Readers! Can you help?
I received a comment/question from Roberto, who is a storyteller venturing into kamishibai, a type of Japanese storytelling. He is looking for information about the candies or snacks the storyteller would sell before the story, especially “MILK Senbei.” Please leave a comment or contact me (see my sidebar) if you have any information!
for my new Kamishibai street show, I ‘d like to offer to kids some traditional “MILK Senbei” ( they were the traditional sweets sold by Japanese Kamishibayia street storytellers prior show) for which I am not able to find out an original recipe. Maybe I have just to add some milk to usual senbei recipe, I guess, but is it enough? Or shd I add some more sweet ingredients??? After hours of searching, still not able to find on web how to cook MILK senbei. Thanks in advance for kind help…
Roberto – Italian street Storyteller
And for those of us who didn’t know anything about kamishibai Wikipedia is informative:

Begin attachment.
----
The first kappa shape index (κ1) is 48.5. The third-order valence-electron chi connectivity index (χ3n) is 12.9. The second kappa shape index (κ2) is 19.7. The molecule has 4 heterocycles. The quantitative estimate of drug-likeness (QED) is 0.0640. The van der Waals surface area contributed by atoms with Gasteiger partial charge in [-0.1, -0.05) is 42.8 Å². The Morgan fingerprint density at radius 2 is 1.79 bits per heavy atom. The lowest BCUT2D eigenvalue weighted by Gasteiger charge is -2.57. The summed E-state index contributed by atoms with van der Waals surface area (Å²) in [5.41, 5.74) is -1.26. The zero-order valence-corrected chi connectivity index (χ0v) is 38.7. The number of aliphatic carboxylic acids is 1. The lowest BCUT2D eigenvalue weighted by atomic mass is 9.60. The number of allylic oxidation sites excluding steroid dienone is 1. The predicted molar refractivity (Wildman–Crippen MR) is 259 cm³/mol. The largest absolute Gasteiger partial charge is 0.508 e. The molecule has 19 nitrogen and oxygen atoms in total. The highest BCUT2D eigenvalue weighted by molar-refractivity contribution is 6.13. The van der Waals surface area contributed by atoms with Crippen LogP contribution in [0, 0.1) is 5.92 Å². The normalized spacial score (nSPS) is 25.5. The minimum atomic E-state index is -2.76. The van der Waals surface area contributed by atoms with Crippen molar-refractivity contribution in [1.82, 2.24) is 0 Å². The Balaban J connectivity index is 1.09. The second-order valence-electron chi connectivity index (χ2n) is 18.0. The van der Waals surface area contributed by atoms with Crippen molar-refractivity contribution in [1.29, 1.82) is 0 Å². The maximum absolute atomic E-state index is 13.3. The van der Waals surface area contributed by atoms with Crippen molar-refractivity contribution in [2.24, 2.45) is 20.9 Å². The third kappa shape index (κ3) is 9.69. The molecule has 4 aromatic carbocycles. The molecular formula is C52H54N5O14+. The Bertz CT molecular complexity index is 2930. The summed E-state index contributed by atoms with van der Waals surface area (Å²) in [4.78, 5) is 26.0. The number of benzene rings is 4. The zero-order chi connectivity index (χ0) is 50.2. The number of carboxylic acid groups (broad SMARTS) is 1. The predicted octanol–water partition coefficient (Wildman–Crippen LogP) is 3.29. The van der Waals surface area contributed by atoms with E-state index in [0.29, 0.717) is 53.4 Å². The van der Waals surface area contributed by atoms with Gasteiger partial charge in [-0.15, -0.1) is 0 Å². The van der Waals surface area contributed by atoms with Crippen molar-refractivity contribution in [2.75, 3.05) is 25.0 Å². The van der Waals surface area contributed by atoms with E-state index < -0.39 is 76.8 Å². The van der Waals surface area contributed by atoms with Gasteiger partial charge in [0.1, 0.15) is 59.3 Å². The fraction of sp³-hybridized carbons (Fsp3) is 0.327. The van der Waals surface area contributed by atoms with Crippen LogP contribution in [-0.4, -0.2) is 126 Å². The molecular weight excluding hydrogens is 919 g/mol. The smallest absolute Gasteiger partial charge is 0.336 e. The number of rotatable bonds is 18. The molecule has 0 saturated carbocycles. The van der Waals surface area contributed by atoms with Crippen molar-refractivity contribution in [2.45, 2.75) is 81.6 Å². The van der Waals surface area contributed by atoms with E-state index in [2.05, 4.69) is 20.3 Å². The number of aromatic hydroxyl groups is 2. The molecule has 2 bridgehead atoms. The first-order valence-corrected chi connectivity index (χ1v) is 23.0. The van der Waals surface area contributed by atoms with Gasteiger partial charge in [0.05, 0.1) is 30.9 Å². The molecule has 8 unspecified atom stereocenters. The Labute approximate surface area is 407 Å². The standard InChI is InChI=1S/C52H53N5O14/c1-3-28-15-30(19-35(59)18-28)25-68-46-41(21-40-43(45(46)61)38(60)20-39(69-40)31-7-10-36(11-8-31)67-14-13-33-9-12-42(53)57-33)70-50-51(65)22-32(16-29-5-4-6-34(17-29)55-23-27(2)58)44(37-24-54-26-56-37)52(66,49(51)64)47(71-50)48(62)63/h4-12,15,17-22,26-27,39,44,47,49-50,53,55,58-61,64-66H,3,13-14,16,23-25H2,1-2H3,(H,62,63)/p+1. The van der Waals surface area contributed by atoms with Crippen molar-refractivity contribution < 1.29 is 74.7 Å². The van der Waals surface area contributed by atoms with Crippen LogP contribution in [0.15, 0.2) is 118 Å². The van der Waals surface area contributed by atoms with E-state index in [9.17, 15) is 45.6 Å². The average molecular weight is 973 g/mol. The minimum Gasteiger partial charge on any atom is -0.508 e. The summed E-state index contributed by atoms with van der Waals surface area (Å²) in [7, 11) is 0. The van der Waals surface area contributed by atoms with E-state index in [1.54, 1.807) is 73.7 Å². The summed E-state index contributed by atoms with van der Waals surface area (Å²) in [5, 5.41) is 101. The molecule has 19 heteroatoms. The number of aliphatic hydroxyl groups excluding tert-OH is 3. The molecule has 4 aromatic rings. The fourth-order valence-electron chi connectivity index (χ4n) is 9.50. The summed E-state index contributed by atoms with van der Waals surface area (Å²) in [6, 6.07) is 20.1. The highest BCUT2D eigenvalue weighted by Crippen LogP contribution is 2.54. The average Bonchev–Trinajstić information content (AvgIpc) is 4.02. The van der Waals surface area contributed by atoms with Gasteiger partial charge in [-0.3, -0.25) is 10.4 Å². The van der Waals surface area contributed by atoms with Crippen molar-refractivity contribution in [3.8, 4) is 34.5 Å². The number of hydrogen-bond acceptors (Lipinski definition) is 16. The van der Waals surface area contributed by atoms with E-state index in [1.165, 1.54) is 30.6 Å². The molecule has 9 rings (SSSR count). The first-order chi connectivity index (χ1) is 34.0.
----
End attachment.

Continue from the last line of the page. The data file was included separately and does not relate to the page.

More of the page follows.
Kamishibai (紙芝居), literally “paper drama”, is a form of storytelling that originated in Japanese Buddhist temples in the 12th century, where monks used e-maki (picture scrolls) to convey stories with moral lessons to a mostly illiterate audience. It endured as a storytelling method for centuries, but is perhaps best known for its revival in the 1920s through the 1950s. The gaito kamishibaiya, or kamishibai storyteller, rode from village to village on a bicycle equipped with a small stage. On arrival, the storyteller used two wooden clappers, called hyoshigi, to announce his arrival. Children who bought candy from the storyteller got the best seats in front of the stage. Once an audience assembled, the storyteller told several stories using a set of illustrated boards, inserted into the stage and withdrawn one by one as the story was told. The stories were often serials and new episodes were told on each visit to the village.
The revival of kamishibai can be tied to the global depression of the late 1920s when it offered a means by which an unemployed man could earn a small income. The tradition was largely supplanted by the advent of television in the late 1950s but has recently enjoyed a revival in Japanese libraries and elementary schools. Some Americans have translated traditional kamishibai into English and offer them as part of a “Balanced Literacy” teaching philosophy.
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